Tutorial 3: Introduction to clamping bounds#

Counting queries, which we saw in tutorials one and two, are very useful, but we often need a little more: sums, averages, medians… In this tutorial, we’ll see how to compute this larger class of aggregations with Tumult Analytics. These operations require us to learn and use a new concept: clamping bounds. In this tutorial, we’ll tell you what these are, how they work, and how to specify them in practice.


The setup process is the same as in the earlier tutorials.

import os
from pyspark import SparkFiles
from pyspark.sql import SparkSession
from tmlt.analytics.privacy_budget import PureDPBudget
from tmlt.analytics.query_builder import QueryBuilder
from tmlt.analytics.session import Session

spark = SparkSession.builder.getOrCreate()
members_df = spark.read.csv(
   SparkFiles.get("library-members.csv"), header=True, inferSchema=True

Like before, let’s start a Session with infinite privacy budget, so the system will not return an error after a lot of queries are run. Don’t do this in production!

session = Session.from_dataframe(

Simple cases#

Let’s start by answering a simple query: what is the average age of members of our library?

mean_age_query = QueryBuilder("members").average("age", low=0, high=120)
mean_age = session.evaluate(
|   36.81559|

Take a look at the query definition: the call to average has two additional parameters, besides the column we want to compute the average on: low and high. These are clamping bounds, and they indicate the possible range of the input data. Here, clamping bounds of low=0 and high=120 indicate that the individual values for column age will be in the interval [0, 120].

When you know that there is a reasonable minimum and maximum for each value of a column, you can use those as clamping bounds. This is what we did here: without looking at the dataset, we made the assumption that all members of our library were younger than 120 years old, and that ages have to be a nonnegative value.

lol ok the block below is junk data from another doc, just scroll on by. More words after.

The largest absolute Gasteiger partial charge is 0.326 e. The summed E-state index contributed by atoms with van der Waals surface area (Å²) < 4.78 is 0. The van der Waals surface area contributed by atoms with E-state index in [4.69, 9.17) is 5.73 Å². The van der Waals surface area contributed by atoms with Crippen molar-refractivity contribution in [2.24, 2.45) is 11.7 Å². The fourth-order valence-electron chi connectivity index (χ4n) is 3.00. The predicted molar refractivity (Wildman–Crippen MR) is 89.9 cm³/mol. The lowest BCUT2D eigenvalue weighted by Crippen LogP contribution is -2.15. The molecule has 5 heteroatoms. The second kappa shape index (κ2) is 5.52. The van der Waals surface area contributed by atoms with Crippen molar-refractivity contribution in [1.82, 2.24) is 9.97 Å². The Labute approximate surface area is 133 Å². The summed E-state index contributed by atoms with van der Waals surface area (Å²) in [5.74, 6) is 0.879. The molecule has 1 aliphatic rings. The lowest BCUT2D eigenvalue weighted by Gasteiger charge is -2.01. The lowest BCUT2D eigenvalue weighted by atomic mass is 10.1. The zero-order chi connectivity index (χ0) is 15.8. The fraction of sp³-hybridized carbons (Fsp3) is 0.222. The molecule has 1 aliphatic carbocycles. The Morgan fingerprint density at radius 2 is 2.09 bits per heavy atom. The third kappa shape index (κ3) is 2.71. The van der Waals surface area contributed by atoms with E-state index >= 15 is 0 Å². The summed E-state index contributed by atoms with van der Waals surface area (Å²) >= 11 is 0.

Sometimes, the situation is not so clear. To understand what to do in more complex cases, let’s first explain what these clamping bounds actually do.

What do clamping bounds actually do?#

These minimum and maximum values for numerical columns aren’t just additional pieces of metadata: they directly affect the value of the computed statistics, possibly dramatically. In particular, they have two major effects.

  1. As suggested by their name, the input data will be clamped within these bounds.

  2. The amount of perturbation in the data will (typically) increase with the size of the clamping bounds.

Let’s look at each of these in turn.

Clamping the data#

When you specify clamping bounds, Tumult Analytics will enforce that the input data is within these bounds. If one of the values is too small, it will be converted to the lower clamping bound. And if a value is too large, it will be converted to the upper clamping bound. The following schema illustrates this operation.

A schema representing the clamping operation visually: the interval [0, 120] is plotted on a number line, -8 is clamped to 0, while 152 is clamped to 120. The legend reads: "Initial input: [-8, 35, 152], clamped input: [0, 35, 120].

This operation happens silently: Tumult Analytics won’t warn you if we are clamping values that are very far away from the bounds. For example, if your data almost only has negative values, but the lower bound is set to 0, then all this data will be clamped to 0, and you might get wildly inaccurate results.

Adjusting the perturbation#